Geography and Climate


Yakushima is one of the southwest islands of Japan, which is situated approximately 60 km from the southern most tip of Cape Sata-misaki in Kyushu. Most of the land is made of uplifted granite, and the island is about 504 km² and 132 km in perimeter. Tall mountains, such as Mt. Miyanoura (1,936 m) of the highest peak in Kyushu region, Mt. Kuromi, Mt. Nagata, Mt. Kurio and three other mountains that exceed 1,800 meters dominate the central part of the circular island. Most of the mountains that surround the center exceed at least 1,000 meters, giving the name “Alps on the Ocean.” The population is roughly 13,500, and people live on plain grounds around the coastal area since the mountains are steep. In the administrative section, Yakushima and Kuchinoerabujima islands belong to Yakushima-cho, Kumage-gun, and as well as Kagoshima prefecture.

Constitution, Geological Feature


The rocks lying as the foundation of Yakushima are sedimentary rocks made of sand or mud. They were piled up as a trench approximately 40 million years ago along with landslides that occurred due to tectonic plate movements. Most areas of the mountains that people climb are made of granite created by the result of intrusion of hardened magma (by a cooling process) that developed about 15 million years ago. Because the granite is much lighter than other rocks, it had caused the stratum to be pushed up at several millimeters per year at a considerably fast rate. The outer surface that encompasses the granite are metamorphic rocks (hornfels) made of sedimentary rocks burnt from the heat of magma. Metamorphic rocks are hard and highly resistant to erosion which have allowed many cliffs and waterfalls to be produced. The red volcanic ashes of stratum can be observed especially in the northwestern part of Yakushima. This was a caused by a large eruption of Kikai Caldera that occurred 73 million years ago. Yakushima continues to rise at the rate of 13 cm in 1,000 years.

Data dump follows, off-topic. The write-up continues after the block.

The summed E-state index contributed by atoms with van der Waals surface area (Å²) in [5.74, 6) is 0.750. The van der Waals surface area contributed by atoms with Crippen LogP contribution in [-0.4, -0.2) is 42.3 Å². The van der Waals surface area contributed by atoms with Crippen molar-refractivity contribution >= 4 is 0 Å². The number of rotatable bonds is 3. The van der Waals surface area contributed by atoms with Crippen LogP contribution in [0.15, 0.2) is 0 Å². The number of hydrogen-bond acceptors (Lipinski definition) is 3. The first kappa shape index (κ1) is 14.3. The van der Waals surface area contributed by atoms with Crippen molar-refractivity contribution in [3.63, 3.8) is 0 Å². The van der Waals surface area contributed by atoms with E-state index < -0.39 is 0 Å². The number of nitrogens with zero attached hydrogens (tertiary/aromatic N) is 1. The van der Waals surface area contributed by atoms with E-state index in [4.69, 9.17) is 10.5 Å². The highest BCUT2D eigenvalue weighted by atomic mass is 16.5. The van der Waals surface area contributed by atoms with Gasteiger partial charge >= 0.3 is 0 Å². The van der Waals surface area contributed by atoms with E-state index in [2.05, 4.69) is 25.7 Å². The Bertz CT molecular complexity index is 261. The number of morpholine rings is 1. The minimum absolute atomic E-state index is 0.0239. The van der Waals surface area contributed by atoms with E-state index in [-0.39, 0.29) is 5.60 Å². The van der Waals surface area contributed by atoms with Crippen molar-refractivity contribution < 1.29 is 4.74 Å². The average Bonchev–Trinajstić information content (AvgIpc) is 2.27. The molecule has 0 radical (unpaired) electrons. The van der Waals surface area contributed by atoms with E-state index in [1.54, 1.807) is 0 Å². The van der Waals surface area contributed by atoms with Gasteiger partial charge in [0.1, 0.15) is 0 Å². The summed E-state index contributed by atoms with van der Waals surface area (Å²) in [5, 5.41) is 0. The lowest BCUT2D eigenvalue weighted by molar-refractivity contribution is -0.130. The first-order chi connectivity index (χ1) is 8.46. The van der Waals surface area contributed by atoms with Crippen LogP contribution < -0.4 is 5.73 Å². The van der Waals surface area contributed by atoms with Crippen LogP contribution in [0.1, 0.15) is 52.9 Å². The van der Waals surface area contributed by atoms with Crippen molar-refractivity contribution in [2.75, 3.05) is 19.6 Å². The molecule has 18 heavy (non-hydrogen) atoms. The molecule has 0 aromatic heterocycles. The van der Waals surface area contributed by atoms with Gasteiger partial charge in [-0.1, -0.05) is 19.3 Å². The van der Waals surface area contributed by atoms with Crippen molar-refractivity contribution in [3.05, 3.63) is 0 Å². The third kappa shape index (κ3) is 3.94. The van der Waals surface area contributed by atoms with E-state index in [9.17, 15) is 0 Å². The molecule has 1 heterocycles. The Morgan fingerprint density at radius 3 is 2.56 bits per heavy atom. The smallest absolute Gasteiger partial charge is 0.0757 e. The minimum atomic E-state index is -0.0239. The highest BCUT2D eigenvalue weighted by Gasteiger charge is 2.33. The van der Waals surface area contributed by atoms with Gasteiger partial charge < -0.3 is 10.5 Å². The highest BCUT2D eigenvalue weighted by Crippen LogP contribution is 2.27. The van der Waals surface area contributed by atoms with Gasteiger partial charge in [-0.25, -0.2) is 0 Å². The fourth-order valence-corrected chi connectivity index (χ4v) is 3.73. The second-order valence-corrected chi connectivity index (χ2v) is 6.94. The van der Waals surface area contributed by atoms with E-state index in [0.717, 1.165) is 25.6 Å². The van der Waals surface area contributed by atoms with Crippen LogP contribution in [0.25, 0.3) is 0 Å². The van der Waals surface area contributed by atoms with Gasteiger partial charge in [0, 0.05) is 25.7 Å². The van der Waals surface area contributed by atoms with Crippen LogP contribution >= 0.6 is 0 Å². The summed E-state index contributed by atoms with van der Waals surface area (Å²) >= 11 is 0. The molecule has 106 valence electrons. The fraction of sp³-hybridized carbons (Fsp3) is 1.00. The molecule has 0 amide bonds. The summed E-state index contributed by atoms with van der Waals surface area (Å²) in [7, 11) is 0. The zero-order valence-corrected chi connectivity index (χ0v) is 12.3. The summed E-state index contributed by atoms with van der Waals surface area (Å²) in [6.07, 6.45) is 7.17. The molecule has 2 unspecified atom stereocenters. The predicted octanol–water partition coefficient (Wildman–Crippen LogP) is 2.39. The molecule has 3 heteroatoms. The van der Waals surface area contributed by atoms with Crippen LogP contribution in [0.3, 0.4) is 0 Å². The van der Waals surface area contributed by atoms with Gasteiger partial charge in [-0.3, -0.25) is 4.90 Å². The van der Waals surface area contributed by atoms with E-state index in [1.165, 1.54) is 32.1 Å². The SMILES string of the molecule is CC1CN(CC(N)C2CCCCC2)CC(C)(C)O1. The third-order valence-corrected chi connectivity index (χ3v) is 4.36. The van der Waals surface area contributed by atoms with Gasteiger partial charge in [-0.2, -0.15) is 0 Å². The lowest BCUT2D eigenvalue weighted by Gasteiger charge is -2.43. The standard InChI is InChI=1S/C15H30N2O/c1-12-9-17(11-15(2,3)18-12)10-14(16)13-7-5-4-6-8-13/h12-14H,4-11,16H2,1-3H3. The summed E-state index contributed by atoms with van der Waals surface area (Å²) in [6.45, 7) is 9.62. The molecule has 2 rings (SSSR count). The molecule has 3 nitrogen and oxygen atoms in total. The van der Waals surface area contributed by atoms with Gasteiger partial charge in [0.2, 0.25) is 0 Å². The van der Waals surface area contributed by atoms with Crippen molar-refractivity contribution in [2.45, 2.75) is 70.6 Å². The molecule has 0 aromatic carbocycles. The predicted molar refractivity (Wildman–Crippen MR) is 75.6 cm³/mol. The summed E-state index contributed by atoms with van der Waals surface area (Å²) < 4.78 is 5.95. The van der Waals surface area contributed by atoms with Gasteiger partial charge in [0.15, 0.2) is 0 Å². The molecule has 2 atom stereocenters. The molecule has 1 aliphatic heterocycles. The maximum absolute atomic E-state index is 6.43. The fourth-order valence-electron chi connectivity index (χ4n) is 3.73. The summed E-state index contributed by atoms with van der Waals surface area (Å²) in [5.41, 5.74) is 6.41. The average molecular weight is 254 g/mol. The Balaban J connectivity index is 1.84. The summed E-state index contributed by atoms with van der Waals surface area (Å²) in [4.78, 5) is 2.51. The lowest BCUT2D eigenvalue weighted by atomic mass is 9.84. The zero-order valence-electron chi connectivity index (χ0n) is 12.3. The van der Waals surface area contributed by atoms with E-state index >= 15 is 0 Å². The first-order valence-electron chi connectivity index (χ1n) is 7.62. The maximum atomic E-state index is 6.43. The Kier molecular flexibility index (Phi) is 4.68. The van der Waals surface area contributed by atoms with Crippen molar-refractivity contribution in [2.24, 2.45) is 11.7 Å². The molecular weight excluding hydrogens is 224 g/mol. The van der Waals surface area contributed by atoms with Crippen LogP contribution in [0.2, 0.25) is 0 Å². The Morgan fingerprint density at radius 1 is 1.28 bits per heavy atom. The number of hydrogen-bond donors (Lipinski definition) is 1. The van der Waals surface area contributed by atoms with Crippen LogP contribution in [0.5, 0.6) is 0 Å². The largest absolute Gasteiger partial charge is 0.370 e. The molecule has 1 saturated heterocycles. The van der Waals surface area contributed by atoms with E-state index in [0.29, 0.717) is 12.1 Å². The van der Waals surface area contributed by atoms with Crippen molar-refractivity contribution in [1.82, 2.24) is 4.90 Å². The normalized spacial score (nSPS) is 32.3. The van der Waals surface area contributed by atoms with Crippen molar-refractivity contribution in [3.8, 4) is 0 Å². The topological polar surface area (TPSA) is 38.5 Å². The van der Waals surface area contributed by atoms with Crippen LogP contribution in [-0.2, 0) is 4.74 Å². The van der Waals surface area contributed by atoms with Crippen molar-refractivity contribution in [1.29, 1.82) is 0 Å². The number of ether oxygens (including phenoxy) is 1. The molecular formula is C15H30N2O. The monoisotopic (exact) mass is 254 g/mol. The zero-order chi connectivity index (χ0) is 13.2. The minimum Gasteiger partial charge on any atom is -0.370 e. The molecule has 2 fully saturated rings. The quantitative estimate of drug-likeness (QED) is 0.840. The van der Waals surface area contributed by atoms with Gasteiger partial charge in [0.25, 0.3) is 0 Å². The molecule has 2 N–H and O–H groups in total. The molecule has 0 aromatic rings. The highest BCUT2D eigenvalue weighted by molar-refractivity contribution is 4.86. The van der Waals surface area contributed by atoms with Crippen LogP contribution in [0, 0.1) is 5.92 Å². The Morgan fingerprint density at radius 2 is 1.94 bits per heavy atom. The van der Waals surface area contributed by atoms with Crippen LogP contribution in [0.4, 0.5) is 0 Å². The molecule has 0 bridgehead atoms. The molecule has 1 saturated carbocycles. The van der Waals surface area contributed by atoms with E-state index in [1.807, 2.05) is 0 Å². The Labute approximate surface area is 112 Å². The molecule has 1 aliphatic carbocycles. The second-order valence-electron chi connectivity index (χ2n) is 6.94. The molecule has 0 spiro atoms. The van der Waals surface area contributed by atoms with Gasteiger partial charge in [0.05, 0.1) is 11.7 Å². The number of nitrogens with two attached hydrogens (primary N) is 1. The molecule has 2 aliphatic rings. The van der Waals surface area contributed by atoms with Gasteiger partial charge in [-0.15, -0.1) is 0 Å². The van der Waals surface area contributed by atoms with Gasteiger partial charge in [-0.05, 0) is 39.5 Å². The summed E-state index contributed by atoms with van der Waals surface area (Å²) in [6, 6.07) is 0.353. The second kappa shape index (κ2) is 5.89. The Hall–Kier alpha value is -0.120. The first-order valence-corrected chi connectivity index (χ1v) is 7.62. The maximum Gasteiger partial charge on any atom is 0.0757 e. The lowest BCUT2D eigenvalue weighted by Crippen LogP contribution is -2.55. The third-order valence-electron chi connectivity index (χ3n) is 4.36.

The climate and weather in Yakushima is greatly influenced by the Kuroshio Current. The moisture-rich air caused by the warm current fills the mountaintops. Because of the cool temperature at the high peaks, however, it produces rain clouds that create a large quantity of rain each year. This is one of the reasons why Yakushima is also known as the “Island of Water.” The rich water in Yakushima is the life of all living things, and it has produced magnificent scenes and untouched cedar forests. There are various ways that it rains which are different by seasons and areas. As a result, the characteristic of the weather in Yakushima can be quite unpredictable and wild. Although a tiny island, it could be raining heavily one minute in the southern part when it is completely sunny on the other side.

The annual mean temperature at the lower altitude level plains where most islanders live is approximately 20 ℃. Because of the mountains in Yakushima, the village areas are considered to be subtropical with warm temperatures, whereas the mountaintop is considered to be the cold zone. It is as if you had placed various climate zones that extend the Japanese mainland perpendicularly on top of this tiny island.